Finding Balance in Students’ Digital Lives

Students’ use of technology is the highest it has ever been. It’s our responsibility as educators and parents to help students find balance in their digital lives.

Why is this important?  According to Common Sense Media, the human body, especially one that is in the developmental stages, needs physical activity and brain breaks.  The stress of being online for most of our waking hours can have negative health consequences like depression, eye strain, lack of adequate sleep, back pain, poor posture, poor circulation, and even carpal tunnel.  

To emphasize balance, encourage students to participate in clubs, sports, and other extracurricular activities.  At home, students can find balance by using a timer set for digital breaks, family game nights, family meals, walks, reading, journaling, or daily chores.  It’s important to have meaningful conversations about digital balance and that these are modeled as well.   

The article 3 Tips for Balanced Digital Wellness by Tracy Beckett has some great ideas on encouraging balance for our students. First, start discussions with your students about social media and the effects it has on their mental health, sleeping, friendships, and overall health and wellness. Second, think positively. This means having discussions about what can be done while offline, like making connections with peers and setting personal goals, and still having time online. Third, is building healthy habits like encouraging better sleep habits, setting challenges to take tech study breaks, and promoting overall wellness activities like mindful breathing and movement.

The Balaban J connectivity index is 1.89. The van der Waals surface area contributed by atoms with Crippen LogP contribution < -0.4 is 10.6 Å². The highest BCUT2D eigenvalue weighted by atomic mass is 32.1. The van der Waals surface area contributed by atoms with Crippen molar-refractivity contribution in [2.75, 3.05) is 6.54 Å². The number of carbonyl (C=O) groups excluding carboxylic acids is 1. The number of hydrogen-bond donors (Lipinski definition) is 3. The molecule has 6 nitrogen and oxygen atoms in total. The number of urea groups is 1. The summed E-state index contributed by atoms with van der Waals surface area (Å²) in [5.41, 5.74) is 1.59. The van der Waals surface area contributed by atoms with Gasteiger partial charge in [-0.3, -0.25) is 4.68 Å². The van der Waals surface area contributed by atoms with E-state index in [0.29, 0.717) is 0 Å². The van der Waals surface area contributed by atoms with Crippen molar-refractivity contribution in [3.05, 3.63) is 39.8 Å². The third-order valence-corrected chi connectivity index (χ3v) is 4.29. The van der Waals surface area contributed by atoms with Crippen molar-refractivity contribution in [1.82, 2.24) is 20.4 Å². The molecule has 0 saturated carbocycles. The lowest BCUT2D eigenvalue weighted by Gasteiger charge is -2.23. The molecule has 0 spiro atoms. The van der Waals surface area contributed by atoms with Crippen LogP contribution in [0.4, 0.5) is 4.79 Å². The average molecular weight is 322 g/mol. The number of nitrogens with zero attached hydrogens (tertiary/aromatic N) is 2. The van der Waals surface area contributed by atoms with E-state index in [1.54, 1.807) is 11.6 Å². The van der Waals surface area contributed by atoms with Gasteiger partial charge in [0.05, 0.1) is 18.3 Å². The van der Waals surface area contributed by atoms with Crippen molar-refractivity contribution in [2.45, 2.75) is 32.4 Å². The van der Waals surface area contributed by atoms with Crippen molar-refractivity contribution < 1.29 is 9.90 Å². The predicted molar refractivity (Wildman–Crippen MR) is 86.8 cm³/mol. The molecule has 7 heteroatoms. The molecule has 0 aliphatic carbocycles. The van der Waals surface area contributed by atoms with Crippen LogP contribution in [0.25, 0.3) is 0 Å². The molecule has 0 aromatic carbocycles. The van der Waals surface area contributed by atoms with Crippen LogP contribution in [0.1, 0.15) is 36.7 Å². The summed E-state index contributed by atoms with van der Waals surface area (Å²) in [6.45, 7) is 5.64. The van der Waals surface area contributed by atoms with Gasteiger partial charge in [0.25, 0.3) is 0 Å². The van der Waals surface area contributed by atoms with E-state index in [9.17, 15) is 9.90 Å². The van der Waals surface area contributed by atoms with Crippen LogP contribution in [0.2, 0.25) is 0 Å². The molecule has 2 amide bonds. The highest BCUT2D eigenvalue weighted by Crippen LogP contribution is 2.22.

There are many age-appropriate resources available to help start conversations with learners of all ages.  For example, I love to show my grandsons, ages 3 and 7, the Ruff Ruffman: Technology and You! video. They love the animation and laugh out loud at Ruff Ruffman, and I am able to discuss the concepts Ruff introduces as we watch the video together. 

As for older students and parents, eMediaVA has a wide variety of resources that can be used to educate, start conversations, and continue exploring digital balance. I have included these links below. It’s important to have these conversations with our learners on their technology use and how it impacts them mentally and physically. Adults must also model these habits if we want our students and children to recognize the importance of digital balance for their own lives. 

eMediaVA Resources: 

Social Media Digital Footprint

Ruff Ruffman: Technology and You!

Online Safety and Digital Citizenship

Digital Parenting: Protecting and Empowering Kids

Denyse Phelps is a librarian at James Wood High School in Frederick County Public Schools and an eMediaVA Ambassador.

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